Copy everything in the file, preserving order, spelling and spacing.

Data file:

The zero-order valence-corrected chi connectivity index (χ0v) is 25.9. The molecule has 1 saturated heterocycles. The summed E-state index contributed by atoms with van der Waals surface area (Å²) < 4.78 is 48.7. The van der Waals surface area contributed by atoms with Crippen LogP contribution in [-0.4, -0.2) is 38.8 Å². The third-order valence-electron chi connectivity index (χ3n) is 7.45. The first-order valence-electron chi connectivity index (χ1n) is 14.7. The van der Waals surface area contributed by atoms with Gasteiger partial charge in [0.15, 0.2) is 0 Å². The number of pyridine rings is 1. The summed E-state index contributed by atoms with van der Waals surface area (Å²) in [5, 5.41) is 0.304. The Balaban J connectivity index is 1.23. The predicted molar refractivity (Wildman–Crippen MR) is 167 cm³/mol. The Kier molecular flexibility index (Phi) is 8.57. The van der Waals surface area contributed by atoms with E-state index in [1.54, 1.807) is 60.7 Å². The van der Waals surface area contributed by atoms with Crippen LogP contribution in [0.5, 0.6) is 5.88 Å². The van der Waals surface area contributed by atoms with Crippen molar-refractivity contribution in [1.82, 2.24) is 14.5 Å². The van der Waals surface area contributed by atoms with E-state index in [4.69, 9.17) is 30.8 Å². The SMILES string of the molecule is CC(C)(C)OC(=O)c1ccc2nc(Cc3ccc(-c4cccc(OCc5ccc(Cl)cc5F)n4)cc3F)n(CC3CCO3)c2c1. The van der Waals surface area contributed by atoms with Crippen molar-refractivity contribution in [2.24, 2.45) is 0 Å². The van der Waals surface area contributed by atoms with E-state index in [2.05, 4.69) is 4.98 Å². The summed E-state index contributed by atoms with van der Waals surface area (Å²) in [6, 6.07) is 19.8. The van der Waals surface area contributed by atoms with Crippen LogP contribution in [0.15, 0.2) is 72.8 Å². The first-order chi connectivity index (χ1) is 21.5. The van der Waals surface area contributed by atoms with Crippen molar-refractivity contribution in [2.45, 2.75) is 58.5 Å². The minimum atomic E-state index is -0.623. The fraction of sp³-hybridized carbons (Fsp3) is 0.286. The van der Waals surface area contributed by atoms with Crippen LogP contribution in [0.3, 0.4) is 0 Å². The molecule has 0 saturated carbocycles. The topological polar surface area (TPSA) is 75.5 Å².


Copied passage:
The zero-order valence-corrected chi connectivity index (χ0v) is 25.9. The molecule has 1 saturated heterocycles. The summed E-state index contributed by atoms with van der Waals surface area (Å²) < 4.78 is 48.7. The van der Waals surface area contributed by atoms with Crippen LogP contribution in [-0.4, -0.2) is 38.8 Å². The third-order valence-electron chi connectivity index (χ3n) is 7.45. The first-order valence-electron chi connectivity index (χ1n) is 14.7. The van der Waals surface area contributed by atoms with Gasteiger partial charge in [0.15, 0.2) is 0 Å². The number of pyridine rings is 1. The summed E-state index contributed by atoms with van der Waals surface area (Å²) in [5, 5.41) is 0.304. The Balaban J connectivity index is 1.23. The predicted molar refractivity (Wildman–Crippen MR) is 167 cm³/mol. The Kier molecular flexibility index (Phi) is 8.57. The van der Waals surface area contributed by atoms with E-state index in [1.54, 1.807) is 60.7 Å². The van der Waals surface area contributed by atoms with Crippen LogP contribution in [0.5, 0.6) is 5.88 Å². The van der Waals surface area contributed by atoms with Crippen molar-refractivity contribution in [1.82, 2.24) is 14.5 Å². The van der Waals surface area contributed by atoms with E-state index in [4.69, 9.17) is 30.8 Å². The SMILES string of the molecule is CC(C)(C)OC(=O)c1ccc2nc(Cc3ccc(-c4cccc(OCc5ccc(Cl)cc5F)n4)cc3F)n(CC3CCO3)c2c1. The van der Waals surface area contributed by atoms with Crippen molar-refractivity contribution in [2.24, 2.45) is 0 Å². The van der Waals surface area contributed by atoms with E-state index in [2.05, 4.69) is 4.98 Å². The summed E-state index contributed by atoms with van der Waals surface area (Å²) in [6, 6.07) is 19.8. The van der Waals surface area contributed by atoms with Crippen LogP contribution in [0.15, 0.2) is 72.8 Å². The first-order chi connectivity index (χ1) is 21.5. The van der Waals surface area contributed by atoms with Crippen molar-refractivity contribution in [2.45, 2.75) is 58.5 Å². The minimum atomic E-state index is -0.623. The fraction of sp³-hybridized carbons (Fsp3) is 0.286. The van der Waals surface area contributed by atoms with Crippen LogP contribution in [0.3, 0.4) is 0 Å². The molecule has 0 saturated carbocycles. The topological polar surface area (TPSA) is 75.5 Å².